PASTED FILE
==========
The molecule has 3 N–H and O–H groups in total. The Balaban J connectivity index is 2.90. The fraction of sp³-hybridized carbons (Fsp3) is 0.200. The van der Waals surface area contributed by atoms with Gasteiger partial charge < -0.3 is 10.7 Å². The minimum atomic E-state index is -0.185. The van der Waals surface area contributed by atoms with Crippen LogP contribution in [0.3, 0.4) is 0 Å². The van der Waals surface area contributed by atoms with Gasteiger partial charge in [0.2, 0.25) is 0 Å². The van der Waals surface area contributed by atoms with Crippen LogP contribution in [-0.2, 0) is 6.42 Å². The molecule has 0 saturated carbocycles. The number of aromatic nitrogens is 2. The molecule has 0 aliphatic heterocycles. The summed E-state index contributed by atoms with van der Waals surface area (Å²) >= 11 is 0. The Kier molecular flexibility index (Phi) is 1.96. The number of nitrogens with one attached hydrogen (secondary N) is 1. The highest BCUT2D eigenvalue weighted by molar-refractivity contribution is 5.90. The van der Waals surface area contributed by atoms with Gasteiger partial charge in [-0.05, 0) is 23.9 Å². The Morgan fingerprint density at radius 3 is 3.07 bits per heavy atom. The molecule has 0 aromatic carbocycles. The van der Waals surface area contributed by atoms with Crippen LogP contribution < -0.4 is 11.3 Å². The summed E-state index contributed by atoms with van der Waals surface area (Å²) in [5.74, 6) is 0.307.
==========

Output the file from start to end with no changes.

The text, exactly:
The molecule has 3 N–H and O–H groups in total. The Balaban J connectivity index is 2.90. The fraction of sp³-hybridized carbons (Fsp3) is 0.200. The van der Waals surface area contributed by atoms with Gasteiger partial charge < -0.3 is 10.7 Å². The minimum atomic E-state index is -0.185. The van der Waals surface area contributed by atoms with Crippen LogP contribution in [0.3, 0.4) is 0 Å². The van der Waals surface area contributed by atoms with Gasteiger partial charge in [0.2, 0.25) is 0 Å². The van der Waals surface area contributed by atoms with Crippen LogP contribution in [-0.2, 0) is 6.42 Å². The molecule has 0 saturated carbocycles. The number of aromatic nitrogens is 2. The molecule has 0 aliphatic heterocycles. The summed E-state index contributed by atoms with van der Waals surface area (Å²) >= 11 is 0. The Kier molecular flexibility index (Phi) is 1.96. The number of nitrogens with one attached hydrogen (secondary N) is 1. The highest BCUT2D eigenvalue weighted by molar-refractivity contribution is 5.90. The van der Waals surface area contributed by atoms with Gasteiger partial charge in [-0.05, 0) is 23.9 Å². The Morgan fingerprint density at radius 3 is 3.07 bits per heavy atom. The molecule has 0 aromatic carbocycles. The van der Waals surface area contributed by atoms with Crippen LogP contribution < -0.4 is 11.3 Å². The summed E-state index contributed by atoms with van der Waals surface area (Å²) in [5.74, 6) is 0.307.